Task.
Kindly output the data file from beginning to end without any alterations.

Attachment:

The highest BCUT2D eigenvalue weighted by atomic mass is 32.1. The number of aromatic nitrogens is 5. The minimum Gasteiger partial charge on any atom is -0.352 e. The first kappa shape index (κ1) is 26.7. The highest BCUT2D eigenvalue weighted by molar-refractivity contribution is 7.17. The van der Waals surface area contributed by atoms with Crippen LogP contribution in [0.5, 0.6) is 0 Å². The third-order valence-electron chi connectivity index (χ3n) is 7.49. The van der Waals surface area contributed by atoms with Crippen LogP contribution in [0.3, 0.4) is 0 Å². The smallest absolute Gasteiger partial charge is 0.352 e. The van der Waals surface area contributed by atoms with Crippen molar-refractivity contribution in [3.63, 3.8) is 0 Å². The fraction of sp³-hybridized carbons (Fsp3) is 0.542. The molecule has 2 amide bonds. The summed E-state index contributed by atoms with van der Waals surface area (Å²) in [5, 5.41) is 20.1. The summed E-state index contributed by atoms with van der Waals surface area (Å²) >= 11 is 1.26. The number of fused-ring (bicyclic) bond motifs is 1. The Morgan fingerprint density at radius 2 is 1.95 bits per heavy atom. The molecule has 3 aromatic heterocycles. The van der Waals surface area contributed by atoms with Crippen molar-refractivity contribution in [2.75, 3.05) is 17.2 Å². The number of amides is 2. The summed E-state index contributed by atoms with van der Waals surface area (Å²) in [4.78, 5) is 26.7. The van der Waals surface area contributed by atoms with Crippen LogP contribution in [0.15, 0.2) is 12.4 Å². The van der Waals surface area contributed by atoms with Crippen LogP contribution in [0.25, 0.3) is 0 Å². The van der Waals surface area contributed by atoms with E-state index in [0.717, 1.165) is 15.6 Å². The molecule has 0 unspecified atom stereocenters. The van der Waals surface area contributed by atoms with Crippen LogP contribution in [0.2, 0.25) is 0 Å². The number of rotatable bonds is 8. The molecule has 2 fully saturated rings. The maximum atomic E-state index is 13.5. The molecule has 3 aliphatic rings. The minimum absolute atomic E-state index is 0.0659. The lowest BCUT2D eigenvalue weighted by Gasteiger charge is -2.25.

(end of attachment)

The highest BCUT2D eigenvalue weighted by atomic mass is 32.1. The number of aromatic nitrogens is 5. The minimum Gasteiger partial charge on any atom is -0.352 e. The first kappa shape index (κ1) is 26.7. The highest BCUT2D eigenvalue weighted by molar-refractivity contribution is 7.17. The van der Waals surface area contributed by atoms with Crippen LogP contribution in [0.5, 0.6) is 0 Å². The third-order valence-electron chi connectivity index (χ3n) is 7.49. The van der Waals surface area contributed by atoms with Crippen LogP contribution in [0.3, 0.4) is 0 Å². The smallest absolute Gasteiger partial charge is 0.352 e. The van der Waals surface area contributed by atoms with Crippen molar-refractivity contribution in [3.63, 3.8) is 0 Å². The fraction of sp³-hybridized carbons (Fsp3) is 0.542. The molecule has 2 amide bonds. The summed E-state index contributed by atoms with van der Waals surface area (Å²) in [5, 5.41) is 20.1. The summed E-state index contributed by atoms with van der Waals surface area (Å²) >= 11 is 1.26. The number of fused-ring (bicyclic) bond motifs is 1. The Morgan fingerprint density at radius 2 is 1.95 bits per heavy atom. The molecule has 3 aromatic heterocycles. The van der Waals surface area contributed by atoms with Crippen molar-refractivity contribution in [2.75, 3.05) is 17.2 Å². The number of amides is 2. The summed E-state index contributed by atoms with van der Waals surface area (Å²) in [4.78, 5) is 26.7. The van der Waals surface area contributed by atoms with Crippen LogP contribution in [0.15, 0.2) is 12.4 Å². The van der Waals surface area contributed by atoms with Crippen LogP contribution in [0.25, 0.3) is 0 Å². The van der Waals surface area contributed by atoms with E-state index in [0.717, 1.165) is 15.6 Å². The molecule has 0 unspecified atom stereocenters. The van der Waals surface area contributed by atoms with Crippen LogP contribution in [0.2, 0.25) is 0 Å². The number of rotatable bonds is 8. The molecule has 2 fully saturated rings. The maximum atomic E-state index is 13.5. The molecule has 3 aliphatic rings. The minimum absolute atomic E-state index is 0.0659. The lowest BCUT2D eigenvalue weighted by Gasteiger charge is -2.25.